US and Iranian Strategic Competition: Afghanistan, Pakistan, India, and Central Asia

US and Iranian competition in Afghanistan, Central Asia, and Pakistan has taken on renewed significance amid recent elections in Pakistan, and the upcoming Transition in Afghanistan. Rising anxiety over the withdrawal of US forces, ongoing regional instability, and continued tension over Iran’s nuclear program contribute to escalating competition between the US-Iranian competition in Afghanistan, Central Asia, and Pakistan.

The Burke Chair at CSIS is issuing a series of new analyses of this competition, and  the new report entitled US and Iranian Strategic Competition: The Impact of Afghanistan, Central Asia, and Pakistan is now available on the CSIS web site at

This new report provides a detailed analysis of Iran’s political and economic links to Afghanistan, as well as to Pakistan, India, and each of the Central Asian states. It identifies how each such relationship is both effected by -- and can shape -- US-Iranian competition.

It explains Tehran’s links to western Afghanistan, its unique relationship with the Taliban, and the importance of Iran for facilitating key exports from the region. It highlights how the US-Iranian competition impacts Iran-Pakistan relations, and the threats that closer Iran-Pakistan ties could pose to US security interests.

It also focuses on Iran’s relations with India and each Central Asian state. As the US and its NATO allies prepare to withdraw most of their forces from Afghanistan in 2014, the competition with Iran, tensions with Pakistan, India’s strategic ties to Iran, and the decline in US aid and military ties to Central Asia could all change the nature of US and Iranian strategic competition in this region.

Much will depend, however, on the intensity of US and Iranian competition in the Gulf and Levant, and whether the tensions between the US and Iran in other areas lead to any form of clash or conflict.  Iran has little incentive to confront the US in this region unless it feels it has to find every fault line it can to pressure or attack the US – conditions which do not now exist.

If the intensity of US and Iranian com petition continues at something close to its current level, Iran will seek to both advance its own interest in the region and find ways to ease the pressure of US, EU, and UN sanctions, but an analysis of trade patterns and Iranian opportunities to expand its energy exports indicate Iran can only have limited near to mid-term success. It is more likely concentrate on the security of its eastern borders, make marginal gains in trade with Central Asia, and seek to expand its role in Afghanistan largely to ensure that it does not face another Taliban-like threat after most US and ISAF forces leave.

The report has the following table of contents: 

Table of contents
Introduction 1
Afghanistan 3
Iran’s Current Relations with Afghanistan 4
Iran’s Political Role in Afghanistan 5
Iran, the Taliban, and Insurgents 5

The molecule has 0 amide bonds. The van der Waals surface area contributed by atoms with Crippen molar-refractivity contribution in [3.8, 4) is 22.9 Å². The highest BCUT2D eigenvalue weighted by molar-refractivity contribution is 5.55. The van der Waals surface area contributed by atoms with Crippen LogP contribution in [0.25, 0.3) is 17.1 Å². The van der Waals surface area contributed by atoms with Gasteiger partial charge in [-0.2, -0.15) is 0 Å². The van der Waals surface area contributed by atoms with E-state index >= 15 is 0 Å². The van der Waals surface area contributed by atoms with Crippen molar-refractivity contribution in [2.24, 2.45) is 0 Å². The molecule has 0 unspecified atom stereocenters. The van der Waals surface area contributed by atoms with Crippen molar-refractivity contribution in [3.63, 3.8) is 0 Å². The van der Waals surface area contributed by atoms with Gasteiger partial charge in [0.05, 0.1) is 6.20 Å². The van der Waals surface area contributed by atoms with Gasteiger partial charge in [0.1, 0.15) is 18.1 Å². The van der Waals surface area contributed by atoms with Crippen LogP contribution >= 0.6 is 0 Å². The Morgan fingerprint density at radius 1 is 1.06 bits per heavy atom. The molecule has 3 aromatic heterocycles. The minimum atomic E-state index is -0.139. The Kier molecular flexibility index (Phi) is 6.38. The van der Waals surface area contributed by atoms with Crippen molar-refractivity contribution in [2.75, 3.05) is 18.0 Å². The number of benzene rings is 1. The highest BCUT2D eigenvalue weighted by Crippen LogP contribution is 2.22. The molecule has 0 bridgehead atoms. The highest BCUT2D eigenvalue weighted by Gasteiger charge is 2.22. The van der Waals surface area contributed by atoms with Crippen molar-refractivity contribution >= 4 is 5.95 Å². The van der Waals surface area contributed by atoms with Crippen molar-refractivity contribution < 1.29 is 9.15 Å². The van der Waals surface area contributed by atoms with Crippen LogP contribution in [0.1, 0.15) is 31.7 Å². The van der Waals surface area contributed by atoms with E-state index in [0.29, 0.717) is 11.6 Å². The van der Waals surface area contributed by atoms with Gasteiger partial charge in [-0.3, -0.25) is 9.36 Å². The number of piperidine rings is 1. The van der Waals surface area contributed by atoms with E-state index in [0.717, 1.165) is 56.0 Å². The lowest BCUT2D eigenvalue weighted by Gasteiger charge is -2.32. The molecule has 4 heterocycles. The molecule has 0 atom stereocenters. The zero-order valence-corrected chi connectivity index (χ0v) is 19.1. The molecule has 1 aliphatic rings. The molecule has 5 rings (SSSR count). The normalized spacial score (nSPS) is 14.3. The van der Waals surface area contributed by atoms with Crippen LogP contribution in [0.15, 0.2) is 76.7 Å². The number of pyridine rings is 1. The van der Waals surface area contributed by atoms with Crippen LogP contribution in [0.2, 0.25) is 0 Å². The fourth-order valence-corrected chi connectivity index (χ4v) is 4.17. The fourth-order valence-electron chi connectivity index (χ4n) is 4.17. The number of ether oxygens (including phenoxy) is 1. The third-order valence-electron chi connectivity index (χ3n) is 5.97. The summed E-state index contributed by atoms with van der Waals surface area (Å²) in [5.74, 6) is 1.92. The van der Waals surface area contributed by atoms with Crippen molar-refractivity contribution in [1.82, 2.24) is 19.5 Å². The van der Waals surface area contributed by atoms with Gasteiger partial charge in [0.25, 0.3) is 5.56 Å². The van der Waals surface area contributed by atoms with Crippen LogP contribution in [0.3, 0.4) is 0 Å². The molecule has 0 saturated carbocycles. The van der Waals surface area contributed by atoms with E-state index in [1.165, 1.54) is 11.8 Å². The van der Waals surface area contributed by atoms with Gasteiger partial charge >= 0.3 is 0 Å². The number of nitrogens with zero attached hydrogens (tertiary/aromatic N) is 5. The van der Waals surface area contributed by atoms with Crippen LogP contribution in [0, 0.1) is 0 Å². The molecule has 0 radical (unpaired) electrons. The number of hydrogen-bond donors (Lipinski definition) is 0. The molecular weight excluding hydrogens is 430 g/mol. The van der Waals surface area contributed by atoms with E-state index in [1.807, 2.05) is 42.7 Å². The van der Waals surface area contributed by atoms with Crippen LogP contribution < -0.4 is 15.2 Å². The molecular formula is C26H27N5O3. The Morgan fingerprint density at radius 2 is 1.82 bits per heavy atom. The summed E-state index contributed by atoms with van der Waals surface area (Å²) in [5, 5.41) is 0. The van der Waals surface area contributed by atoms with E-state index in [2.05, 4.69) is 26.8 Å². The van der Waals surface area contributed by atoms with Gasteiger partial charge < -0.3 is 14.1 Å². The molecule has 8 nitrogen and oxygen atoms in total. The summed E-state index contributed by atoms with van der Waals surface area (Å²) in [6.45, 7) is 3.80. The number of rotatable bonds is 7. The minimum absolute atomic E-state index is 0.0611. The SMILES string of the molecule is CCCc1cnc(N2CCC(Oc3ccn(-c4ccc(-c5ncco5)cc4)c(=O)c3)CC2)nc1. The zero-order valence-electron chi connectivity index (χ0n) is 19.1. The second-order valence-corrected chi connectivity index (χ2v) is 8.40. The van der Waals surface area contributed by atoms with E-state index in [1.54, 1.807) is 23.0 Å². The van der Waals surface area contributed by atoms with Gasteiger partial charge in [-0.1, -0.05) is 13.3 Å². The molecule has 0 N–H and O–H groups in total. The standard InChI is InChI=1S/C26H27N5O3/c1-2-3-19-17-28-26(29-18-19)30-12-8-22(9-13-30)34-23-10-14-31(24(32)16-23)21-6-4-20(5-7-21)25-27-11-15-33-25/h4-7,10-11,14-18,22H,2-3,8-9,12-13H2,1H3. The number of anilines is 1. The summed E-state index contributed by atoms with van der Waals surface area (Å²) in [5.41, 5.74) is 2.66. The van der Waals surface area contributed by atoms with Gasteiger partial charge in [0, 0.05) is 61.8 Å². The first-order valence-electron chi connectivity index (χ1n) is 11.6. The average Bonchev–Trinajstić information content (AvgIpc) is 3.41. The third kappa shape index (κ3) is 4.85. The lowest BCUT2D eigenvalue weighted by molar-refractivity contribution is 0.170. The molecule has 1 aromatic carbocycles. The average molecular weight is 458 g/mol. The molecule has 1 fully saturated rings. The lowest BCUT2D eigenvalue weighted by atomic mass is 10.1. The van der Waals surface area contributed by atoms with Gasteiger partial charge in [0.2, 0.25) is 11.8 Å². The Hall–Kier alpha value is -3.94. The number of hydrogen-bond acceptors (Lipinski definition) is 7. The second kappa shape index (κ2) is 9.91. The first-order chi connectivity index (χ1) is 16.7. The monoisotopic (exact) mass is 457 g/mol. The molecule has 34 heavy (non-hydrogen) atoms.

Iran, the Hazara, and Afghan Ethnic Groups 6
Iran’s Role in Western Afghanistan 6
Iranian-Afghan Trade 7
Water Issues 7
Narcotics and Border Security 7
Afghan Migration 8
Iran’s Evolving Interests in Post-Transition Afghanistan 9
Implications for US Policy 10
Pakistan 12
The Impact of Growing US-Pakistani Tension 14
Iranian-Pakistani Relations 16
The Baluch and Other Regional Issues 17
Sunni-Shia Issues 17
Nuclear Issues 18
Implications for US Policy 18
India and Indian-Pakistani Energy Imports 20
Indian Petroleum Imports from Iran and Trade 20
Indian Aid and Strategic Relations with Afghanistan 21
Indian Aid to Iran 22
Energy Exports to India and Pakistan 22
Central Asia 25
Figure 1: Central Asia and Its Ethnic Divisions 25
US Interests in Central Asia 25
Figure 2: The Northern Distribution Network, Central Asia, and the Pakistan Supply Route 27
Figure 3: US Assistance to the Central Asian States 28
Iranian Interests in Central Asia 28
Turkmenistan. 29
US and Turkmen Relations 30
Impact of the Afghan War 30
Energy Issues 31
Iranian and Turkmen Relations 32
A Link to the Rest of Central Asia 32
The Gas Trade and Energy Politics 32
Water and Other Resources 33
Implications for US Policy 33
Uzbekistan 34
US and Uzbek Relations 35
Iranian and Uzbek Relations 36
Implications for US Policy 37
Tajikistan 37
US and Tajik Relations. 40
Iranian and Tajik Relations 40
Implications for US Policy 41
Kazakhstan 42
US and Kazakh Relations 43
Iranian and Kazakh Relations 44
Transportation Corridors, Energy, and Trade 44
Nuclear Issues 45
Implications for US Policy 45
Kyrgyzstan 46
US and Kyrgyz Relations 47
Iranian and Kyrgyz Relations 48
Implications for US Policy. 49

This report will be updated and issued as a CSIS eBook, Please send any comments and suggestions to

Other current reports in this series, and the web sites for obtaining the reports, include:
  • THE GULF MILITARY BALANCE Volume I: The Conventional and Asymmetric Dimensions – This report examines Iran’s conventional and asymmetric military forces in detail, and the balance of forces in the Gulf Region.
  • THE GULF MILITARY BALANCE Volume II: The Missile and Nuclear Dimensions This report looks at Iran’s Missile and Nuclear forces, the options for missile defense and contaiment, and the possible nbature and outcomne of US and Israeli preventive strikes.
  • THE GULF MILITARY BALANCE Volume III: The Gulf and the Arabian Peninsula: This report examines the growing US security partnership with Bahrain, Kuwait, Oman, Qatar, Saudi Arabia, and the UAE – established as the Gulf Cooperation Council (GCC).


Anthony H. Cordesman

Anthony H. Cordesman

Former Emeritus Chair in Strategy

Robert M. Shelala II, Nori Kasting, Sam Khazai, Sean Mann